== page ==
Wednesday, 20 May 2009

So Where Are We Now?

We're in the middle of a very strange crisis of political legitimacy. The unseating of Michael Martin is the first stage of a fightback by the political classes, an initial step of a 'yet-to-be-decided-upon' emergency programme that will reseal their right to rule in the same old way.

But it can only be an initial step, and not necessarily that an effective step either. For all the hushed and shocked tones of the commentariat about a Speaker never having been hounded out since the Paleolithic Era, I'd hazard a guess that the public at large isn't really that impressed that a bloke most of them had never heard of gets the boot. A few of the sharper knives in the drawer may remember all that stuff about his wife's shopping and taxis but his name hasn't featured prominently in the recent Telegraph allegations. So there is more work for the political classes to do.

The next part of this work, of course, is to do a bit of party specific stable cleaning. Cameron seems to have got a head start on this with his famous repaid wisteria cutting bill, and all purpose ability to explicitly link this whole problem to the government. But yesterday Brown came very close to suggesting Hazel Blears is going to be disqualified as a Labour candidate. A game of competitive chicken may yet develop between the parties, based on who can sack the largest number of really senior people. I think Hopi's insider instinct that neither party leader really wants a general election until this stage is over is probably correct. There are dangers here for both of them - but especially for Brown, who may have to reshuffle a cabinet after a drubbing in the Euro elections with many fewer experienced ministers to draw from.

But even if Cameron and Brown do mange to negotiate these particular rapids, they would still be doing work 'inside the Beltway' as it were. They'd merely be creating the conditions for restoring some legitimacy, not restoring the legitimacy itself.

So the Guardian has gone to town today with the full Why-don't-we-have-our-own-1789-well-without-the -guillotines-but-with-the modernising-bit package this morning. Freedland wants a elected second chamber; Gary Younge wants a Republic; Garton Ash wants a written constitution; Polly T wants a smaller but effective Parliament; Milne wants to clean up party funding and so on.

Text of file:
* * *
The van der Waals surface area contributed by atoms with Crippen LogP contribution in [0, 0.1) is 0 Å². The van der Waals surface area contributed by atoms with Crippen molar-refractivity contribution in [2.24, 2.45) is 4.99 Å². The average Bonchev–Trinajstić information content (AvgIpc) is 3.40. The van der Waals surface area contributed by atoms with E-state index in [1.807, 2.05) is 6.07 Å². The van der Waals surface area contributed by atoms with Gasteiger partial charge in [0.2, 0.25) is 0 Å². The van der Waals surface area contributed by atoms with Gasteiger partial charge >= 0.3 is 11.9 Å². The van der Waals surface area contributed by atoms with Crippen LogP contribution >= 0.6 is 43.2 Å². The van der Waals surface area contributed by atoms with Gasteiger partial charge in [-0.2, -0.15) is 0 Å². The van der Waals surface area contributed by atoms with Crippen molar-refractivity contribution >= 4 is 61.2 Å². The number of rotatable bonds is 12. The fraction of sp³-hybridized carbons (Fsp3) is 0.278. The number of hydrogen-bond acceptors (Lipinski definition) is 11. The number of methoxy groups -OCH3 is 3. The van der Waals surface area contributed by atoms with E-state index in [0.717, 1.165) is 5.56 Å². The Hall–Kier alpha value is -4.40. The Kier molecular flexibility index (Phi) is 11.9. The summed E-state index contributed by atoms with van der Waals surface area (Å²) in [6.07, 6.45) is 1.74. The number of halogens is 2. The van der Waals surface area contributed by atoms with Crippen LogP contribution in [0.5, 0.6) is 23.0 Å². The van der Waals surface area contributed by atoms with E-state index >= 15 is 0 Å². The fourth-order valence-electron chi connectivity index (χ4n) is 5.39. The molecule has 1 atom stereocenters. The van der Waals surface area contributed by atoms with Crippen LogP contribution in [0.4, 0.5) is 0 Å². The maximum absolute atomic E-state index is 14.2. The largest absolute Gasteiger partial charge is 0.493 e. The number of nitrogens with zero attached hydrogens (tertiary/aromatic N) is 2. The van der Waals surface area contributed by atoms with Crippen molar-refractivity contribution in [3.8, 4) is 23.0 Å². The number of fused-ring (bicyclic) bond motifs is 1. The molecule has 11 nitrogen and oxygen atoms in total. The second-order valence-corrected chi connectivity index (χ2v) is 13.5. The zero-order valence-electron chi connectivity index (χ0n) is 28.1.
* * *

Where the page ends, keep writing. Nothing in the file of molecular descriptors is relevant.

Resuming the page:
Now, I support every single one of these suggestions. But I have this horrible feeling that they are all wildly, madly beside the point in the context of the current legitimation crisis. I have a hunch that what people want to see is precisely the guillotines but not necessarily the reform. There is a public revulsion at the conduct of parliament, and at what a de-politicised electorate consider to be 'politics' in general, not any great settled political will to an alternative way of doing things. A call for the 'smack of firm (but fair) government' or a supposedly apolitical 'clean hands' candidate - one somewhat more convincing than Esther Rantzen - seems more likely to draw a positive response than the Guardian's proffered alternative.

It's a strange and febrile time. Don't believe anyone who tells you they know what is going to happen next. But I reckon the public want to see an awful lot more humble pie being eaten yet...


  1. "The Guardian has gone to town today"

    Bloody hell, I missed today's (Wednesday's) Guardian. Must try & find it in a bin somewhere! There's a four page pullout in today's (Thursday) the website claims.

    I think your penultimate paragraph misses the point somewhat. I don't think any of those commentators are bothered what the people want, they just want to "not let a good crisis go to waste" (Rahm Emanuel?) for the policies they have wanted for years. It's pretty desperate stuff in the dying days of an utterly doomed Labour govt, but as any chance of progressive constitutional reform is about to be closed down for probably two terms minimum by Cameron, then these are indeed desperate times for Guardianistas.

    Except of course for Scotland. We are going to need Scottish independence, because a lot of us in England are going to have to move there to get away from what Cameron is going to give us!

  2. Yes, I think the Guardian sort of knew it was putting a brave face on things, and trying to prospose a coherent policy response to a crisis of legitimacy without necessarily thinking it would 'catch' politically. I think you're right they were acting on the Rahm Emmanuel's advice in that sense.

    I don't know enough about the political mood in Scotland at the moment: the last nationally disaggregated opinion poll I saw seemed to suggest that whilst support for the SNP was rising (and for the Tories as well) support for independence was flat lining or even falling. So things are uncertain and though Salmond's strategy of holding an referendum on independence in the early days of a UK Tory govt remains a fair bet from his point of view I'm beginning to at least question whether he would win, or win by the necessary majority anyway.

  3. I dunno Charlie, I don't think it's sunk in yet in Scotland just how horrible - and how English - the Cam govt is going to be.

    The current polls reflect the rueful recognition that Scotland on its own couldn't have funded the £700 billion write off of RBS and HBOS's gambling losses. ( It's the largest ever transfer of resources from England to Scotland which probably at a stroke wipes out the - real or perceived - injustice over North Sea oil.

    However, they've had the cash now, there won't be any more, probably a good time to do a runner...